Facebook metrics have changed a lot over the past last years, partly due to a number of reporting issues the network has experienced. There are more changes coming in June 2018, too, as Facebook removes certain metrics and labels the remaining ones more clearly, in a bid to make campaign measurement easier for advertisers.
So now seems like a good time to clear up some metric confusion ahead of these changes. In this article, we’ve got three common areas of confusion that we’re often asked about by clients and
#1: Reach vs impressions
The first question people tend to have about Facebook metrics is: what’s the difference between reach and impressions. Thankfully, this is one is nice and easy to explain, though. Basically, it comes down to how many people have seen your ad vs the total number of times your ad has been seen.
Here’s how Facebook defines the two metrics:
- Impressions: “The number of times that your adverts were on-screen.”
- Reach: “The number of people who saw your adverts at least once. Reach is different to impressions, which may include multiple views of your adverts by the same people.”
Because the same person can see your ad more than once, impressions doesn’t tell you how many people saw your ad – ie: the total number of people reached. So Reach is likely to be lower than the figure you see for impressions but it should never be higher. You can use these two metrics to calculate how many time each person sees your ad on average and work out click-through rates vs total impressions and the number of people who see your ad.
Crucially, you can also use reach to calculate a more accurate conversion rate against the number of people who see your ad, regardless of how many times they see it.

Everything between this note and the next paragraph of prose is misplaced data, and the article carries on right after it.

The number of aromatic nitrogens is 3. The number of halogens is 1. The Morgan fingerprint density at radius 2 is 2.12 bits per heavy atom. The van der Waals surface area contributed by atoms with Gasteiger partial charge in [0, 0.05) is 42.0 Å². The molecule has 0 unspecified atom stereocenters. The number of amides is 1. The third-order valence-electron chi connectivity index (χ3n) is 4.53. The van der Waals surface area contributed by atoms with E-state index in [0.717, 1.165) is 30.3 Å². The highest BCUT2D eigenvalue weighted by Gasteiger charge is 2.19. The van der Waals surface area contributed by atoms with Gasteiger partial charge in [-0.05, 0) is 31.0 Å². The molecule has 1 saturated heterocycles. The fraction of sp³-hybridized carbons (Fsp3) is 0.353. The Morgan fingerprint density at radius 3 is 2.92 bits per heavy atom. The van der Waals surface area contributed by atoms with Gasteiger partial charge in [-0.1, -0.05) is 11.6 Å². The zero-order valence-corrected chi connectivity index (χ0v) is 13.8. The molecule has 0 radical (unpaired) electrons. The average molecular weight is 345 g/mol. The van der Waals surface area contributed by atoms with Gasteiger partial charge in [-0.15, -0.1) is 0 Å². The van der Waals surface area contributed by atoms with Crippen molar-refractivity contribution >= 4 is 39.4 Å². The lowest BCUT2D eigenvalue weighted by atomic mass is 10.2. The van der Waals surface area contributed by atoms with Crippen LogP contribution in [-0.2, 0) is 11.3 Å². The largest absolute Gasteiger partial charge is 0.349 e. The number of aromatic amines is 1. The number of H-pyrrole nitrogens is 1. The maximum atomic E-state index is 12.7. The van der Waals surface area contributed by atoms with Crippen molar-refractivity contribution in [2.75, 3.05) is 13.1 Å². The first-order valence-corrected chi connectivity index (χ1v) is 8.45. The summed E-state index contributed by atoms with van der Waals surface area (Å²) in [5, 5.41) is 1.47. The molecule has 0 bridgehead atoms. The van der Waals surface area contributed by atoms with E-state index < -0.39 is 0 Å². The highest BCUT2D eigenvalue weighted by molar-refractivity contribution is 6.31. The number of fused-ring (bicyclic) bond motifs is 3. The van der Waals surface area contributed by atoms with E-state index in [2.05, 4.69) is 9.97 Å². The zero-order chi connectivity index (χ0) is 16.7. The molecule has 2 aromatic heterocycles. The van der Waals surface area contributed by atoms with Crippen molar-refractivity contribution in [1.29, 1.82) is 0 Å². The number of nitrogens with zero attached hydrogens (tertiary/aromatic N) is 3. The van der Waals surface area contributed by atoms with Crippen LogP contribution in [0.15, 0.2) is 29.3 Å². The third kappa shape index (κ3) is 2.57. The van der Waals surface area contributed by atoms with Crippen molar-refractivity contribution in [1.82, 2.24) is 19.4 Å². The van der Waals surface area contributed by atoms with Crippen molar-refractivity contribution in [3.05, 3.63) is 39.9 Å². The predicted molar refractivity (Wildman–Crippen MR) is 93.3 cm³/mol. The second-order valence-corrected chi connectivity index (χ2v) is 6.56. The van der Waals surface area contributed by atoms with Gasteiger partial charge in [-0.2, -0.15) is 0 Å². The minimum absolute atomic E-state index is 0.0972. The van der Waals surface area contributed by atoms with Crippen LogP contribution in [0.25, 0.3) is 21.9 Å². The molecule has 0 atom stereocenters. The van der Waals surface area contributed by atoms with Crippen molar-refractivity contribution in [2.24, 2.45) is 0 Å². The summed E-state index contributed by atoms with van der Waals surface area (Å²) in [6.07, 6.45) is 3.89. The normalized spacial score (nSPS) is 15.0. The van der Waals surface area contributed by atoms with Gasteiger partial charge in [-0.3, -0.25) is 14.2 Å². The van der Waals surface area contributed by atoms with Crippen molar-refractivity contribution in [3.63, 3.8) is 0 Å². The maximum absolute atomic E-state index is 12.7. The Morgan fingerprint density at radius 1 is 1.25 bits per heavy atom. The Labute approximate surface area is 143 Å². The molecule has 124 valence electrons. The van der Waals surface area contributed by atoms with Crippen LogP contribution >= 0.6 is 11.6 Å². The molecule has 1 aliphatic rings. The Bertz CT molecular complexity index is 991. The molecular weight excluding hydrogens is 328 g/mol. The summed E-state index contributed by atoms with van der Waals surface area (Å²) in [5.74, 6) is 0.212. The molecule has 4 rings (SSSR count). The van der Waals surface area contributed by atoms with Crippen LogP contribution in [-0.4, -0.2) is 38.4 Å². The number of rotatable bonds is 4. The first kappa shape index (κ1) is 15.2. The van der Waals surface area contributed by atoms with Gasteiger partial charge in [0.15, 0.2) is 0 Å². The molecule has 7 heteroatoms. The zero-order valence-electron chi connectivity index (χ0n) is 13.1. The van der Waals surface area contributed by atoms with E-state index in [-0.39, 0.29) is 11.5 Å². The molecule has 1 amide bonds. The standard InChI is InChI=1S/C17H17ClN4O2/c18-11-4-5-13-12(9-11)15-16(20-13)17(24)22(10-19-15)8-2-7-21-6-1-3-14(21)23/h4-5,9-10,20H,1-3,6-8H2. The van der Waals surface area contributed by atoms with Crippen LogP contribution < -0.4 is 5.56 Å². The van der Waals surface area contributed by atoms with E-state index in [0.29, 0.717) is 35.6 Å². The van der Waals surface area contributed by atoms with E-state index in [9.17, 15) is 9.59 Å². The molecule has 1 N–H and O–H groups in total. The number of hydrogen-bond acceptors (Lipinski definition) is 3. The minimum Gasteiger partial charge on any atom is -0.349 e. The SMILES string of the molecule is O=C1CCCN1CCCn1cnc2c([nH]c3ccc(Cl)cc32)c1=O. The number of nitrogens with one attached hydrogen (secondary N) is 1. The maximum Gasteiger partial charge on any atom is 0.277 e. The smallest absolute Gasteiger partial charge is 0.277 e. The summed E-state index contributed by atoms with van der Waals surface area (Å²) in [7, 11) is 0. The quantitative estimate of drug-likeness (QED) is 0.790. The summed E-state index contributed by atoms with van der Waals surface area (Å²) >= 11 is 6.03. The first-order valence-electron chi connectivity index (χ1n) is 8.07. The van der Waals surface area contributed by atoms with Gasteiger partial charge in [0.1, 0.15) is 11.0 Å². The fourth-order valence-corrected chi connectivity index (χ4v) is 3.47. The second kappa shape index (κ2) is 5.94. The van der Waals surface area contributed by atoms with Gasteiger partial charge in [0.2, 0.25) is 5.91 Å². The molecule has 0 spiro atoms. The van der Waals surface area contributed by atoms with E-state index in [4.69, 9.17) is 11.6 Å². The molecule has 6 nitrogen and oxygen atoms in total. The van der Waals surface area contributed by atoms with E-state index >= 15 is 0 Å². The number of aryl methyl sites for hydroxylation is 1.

Facebook also provides separate metrics for Cost per 1,000 people reached and CPM (Cost per 1,000 impressions). As you can tell by now, these give you figures for the cost of 1,000 people to see your ad vs the cost of it being seen 1,000 times, regardless of how many times individual users see the same ad.
Note: Cost per 1,000 people reached is an estimated metric based on sampling and modelling.
#2: Results vs actions
Another common area of confusion for Facebook advertisers is results vs actions and this one is a little more complex. The good news is this is one area Facebook is going to simplify in the upcoming metrics changes in June. For now, though, let’s explain the difference.
There are a lot of actions that can result from someone seeing your ad: engagement actions, clicks, website conversions, a product purchase and many more. Some of these actions are directly related to your campaign goals. For example, if you’re running a campaign for engagement, then likes, shares, clicks and various other actions are the desired result of your campaign.
Actions tells you the total number of actions attributed to your ads and campaigns while results tells you how many times your campaign goal was achieved.
Here’s the official definition of results from Facebook:
“The number of times that your ad achieved an outcome, based on the objective and settings you selected.”